A report describes the Orbiter Interface Unit (OIU) and the Early Communication System (ECOMM), which are systems of electronic hardware and software that serve as the primary communication links for the International Space Station (ISS). When a space shuttle is at or near the ISS during assembly and resupply missions, the OIU sends ground- or crew-initiated commands from the space shuttle to the ISS and relays telemetry from the ISS to the space shuttle's payload data systems. The shuttle then forwards the telemetry to the ground. In the absence of a space shuttle, the ECOMM handles communications between the ISS and Johnson Space Center via the Tracking and Data Relay Satellite System (TDRSS). Innovative features described in the report include (1) a "smart" data-buffering algorithm that helps to preserve synchronization (and thereby minimize loss) of telemetric data between the OIU and the space-shuttle payload data interleaver; (2) an ECOMM antenna-autotracking algorithm that selects whichever of two phased-array antennas gives the best TDRSS signal and electronically steers that antenna to track the TDRSS source; and (3) an ECOMM radiation-latchup controller, which detects an abrupt increase in current indicative of radiation-induced latchup and temporarily turns off power to clear the latchup, restoring power after the charge dissipates.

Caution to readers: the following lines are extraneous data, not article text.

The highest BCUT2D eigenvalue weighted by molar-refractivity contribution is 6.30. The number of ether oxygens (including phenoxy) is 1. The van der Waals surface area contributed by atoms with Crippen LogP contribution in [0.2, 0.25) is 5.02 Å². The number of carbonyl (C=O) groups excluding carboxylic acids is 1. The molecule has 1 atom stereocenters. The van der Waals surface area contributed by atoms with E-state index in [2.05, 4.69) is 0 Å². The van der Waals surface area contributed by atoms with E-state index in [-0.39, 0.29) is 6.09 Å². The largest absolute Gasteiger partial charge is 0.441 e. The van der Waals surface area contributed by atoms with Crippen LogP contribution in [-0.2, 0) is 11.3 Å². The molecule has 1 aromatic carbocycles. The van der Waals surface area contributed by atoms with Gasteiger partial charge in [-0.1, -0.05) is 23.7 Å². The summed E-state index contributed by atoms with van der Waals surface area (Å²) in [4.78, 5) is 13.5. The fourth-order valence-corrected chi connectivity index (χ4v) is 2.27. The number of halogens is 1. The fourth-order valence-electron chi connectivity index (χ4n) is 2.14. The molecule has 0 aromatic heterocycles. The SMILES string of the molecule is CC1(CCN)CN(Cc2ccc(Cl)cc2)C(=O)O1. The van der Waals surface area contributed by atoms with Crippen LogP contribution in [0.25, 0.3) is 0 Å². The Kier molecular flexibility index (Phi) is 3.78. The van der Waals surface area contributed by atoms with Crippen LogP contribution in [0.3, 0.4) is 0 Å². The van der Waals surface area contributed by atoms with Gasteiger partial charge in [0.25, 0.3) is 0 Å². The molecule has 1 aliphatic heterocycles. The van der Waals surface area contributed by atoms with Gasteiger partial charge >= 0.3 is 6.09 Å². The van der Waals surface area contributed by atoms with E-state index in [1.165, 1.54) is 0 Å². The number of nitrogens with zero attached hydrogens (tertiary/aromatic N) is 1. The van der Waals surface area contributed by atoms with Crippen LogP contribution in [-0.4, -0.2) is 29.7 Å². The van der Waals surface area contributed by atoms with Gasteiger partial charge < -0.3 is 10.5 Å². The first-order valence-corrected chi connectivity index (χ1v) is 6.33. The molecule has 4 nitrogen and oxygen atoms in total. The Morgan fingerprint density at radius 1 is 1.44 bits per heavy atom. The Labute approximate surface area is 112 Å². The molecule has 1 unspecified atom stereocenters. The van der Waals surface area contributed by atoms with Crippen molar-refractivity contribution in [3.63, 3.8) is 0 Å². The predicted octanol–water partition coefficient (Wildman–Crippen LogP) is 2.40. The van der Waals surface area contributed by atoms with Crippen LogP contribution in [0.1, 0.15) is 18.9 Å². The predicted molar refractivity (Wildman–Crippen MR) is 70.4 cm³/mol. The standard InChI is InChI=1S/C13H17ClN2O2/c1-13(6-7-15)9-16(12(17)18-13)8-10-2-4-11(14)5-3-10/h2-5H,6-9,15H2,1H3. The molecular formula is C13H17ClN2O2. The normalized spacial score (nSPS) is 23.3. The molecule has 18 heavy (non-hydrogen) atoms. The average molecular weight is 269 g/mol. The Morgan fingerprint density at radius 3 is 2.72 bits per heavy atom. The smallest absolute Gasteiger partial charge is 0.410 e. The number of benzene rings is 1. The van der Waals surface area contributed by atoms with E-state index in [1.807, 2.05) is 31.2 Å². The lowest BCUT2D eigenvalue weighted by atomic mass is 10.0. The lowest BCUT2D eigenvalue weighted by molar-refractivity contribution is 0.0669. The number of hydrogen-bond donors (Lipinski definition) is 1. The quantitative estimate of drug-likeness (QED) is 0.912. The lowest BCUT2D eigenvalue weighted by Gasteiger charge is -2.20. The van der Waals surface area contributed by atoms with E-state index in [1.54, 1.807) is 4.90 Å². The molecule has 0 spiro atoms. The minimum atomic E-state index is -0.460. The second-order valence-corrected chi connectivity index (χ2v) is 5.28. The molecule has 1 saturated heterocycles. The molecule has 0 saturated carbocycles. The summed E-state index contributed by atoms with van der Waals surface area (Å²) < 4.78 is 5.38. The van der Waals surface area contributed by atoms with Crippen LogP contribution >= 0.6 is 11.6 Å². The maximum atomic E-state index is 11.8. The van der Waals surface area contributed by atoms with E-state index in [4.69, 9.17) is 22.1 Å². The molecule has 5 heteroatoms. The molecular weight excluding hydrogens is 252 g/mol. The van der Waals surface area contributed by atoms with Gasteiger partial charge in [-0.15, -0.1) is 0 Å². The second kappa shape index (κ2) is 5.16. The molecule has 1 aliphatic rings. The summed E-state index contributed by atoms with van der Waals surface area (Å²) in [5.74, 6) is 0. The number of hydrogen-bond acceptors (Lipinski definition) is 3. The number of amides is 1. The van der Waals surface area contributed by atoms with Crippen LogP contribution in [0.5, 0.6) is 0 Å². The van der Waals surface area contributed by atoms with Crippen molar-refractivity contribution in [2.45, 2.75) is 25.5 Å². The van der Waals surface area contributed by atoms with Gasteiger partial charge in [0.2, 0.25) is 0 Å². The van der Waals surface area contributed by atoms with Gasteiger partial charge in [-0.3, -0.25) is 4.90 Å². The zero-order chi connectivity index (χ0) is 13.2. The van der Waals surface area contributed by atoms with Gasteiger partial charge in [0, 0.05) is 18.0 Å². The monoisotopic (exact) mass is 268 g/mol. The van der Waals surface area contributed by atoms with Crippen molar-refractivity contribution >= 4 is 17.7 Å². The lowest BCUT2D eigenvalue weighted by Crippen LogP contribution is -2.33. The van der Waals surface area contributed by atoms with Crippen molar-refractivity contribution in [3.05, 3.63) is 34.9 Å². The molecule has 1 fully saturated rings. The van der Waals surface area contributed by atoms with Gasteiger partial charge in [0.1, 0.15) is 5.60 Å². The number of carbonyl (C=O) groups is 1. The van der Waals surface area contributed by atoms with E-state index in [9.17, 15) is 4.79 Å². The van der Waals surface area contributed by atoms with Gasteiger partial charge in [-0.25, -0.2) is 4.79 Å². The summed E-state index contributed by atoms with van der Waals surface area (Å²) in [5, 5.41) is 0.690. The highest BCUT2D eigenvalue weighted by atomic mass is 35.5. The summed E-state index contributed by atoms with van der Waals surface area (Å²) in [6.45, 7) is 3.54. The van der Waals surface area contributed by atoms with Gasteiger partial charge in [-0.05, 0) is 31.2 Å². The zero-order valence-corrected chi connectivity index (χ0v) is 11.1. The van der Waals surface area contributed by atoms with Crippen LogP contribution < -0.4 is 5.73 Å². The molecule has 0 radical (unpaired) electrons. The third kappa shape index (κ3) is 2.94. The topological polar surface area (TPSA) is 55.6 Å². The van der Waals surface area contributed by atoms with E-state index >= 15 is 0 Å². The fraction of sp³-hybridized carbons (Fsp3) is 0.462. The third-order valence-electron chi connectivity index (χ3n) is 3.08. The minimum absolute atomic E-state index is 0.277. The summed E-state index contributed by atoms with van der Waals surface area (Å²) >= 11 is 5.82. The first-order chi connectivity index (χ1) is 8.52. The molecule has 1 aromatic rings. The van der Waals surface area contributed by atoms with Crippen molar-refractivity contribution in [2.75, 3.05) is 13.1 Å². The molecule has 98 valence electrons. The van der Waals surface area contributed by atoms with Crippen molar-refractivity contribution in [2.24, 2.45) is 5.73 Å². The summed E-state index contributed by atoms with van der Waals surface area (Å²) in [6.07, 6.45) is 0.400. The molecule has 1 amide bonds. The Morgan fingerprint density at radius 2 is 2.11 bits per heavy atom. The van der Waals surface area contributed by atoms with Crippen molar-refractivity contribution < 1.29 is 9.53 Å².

This work was done by Ronald M. Cobbs, Michael P. Cooke, Gary L. Cox, Richard Ellenberger, Patrick W. Fink, Dena S. Haynes, Buddy Hyams, Robert Y. Ling, Helen M. Neighbors, Chau T. Phan, Kelly M. Prendergast, James D. Siekierski, Randall S. Wade, George A. Weisskopf, Hester J. Yim, Antha A. Adkins, James R. Carl, Y. C. Loh, Charles Roberts, Douglas J. Steel, Buveneka Kanishka DeSilva, Harold B. Killenb, and Robert M. Williams of Johnson Space Center. For further information, contact the Johnson Commercial Technology Office at (281) 483-3809. MSC-23225

NASA Tech Briefs Magazine

This article first appeared in the June, 2004 issue of NASA Tech Briefs Magazine.

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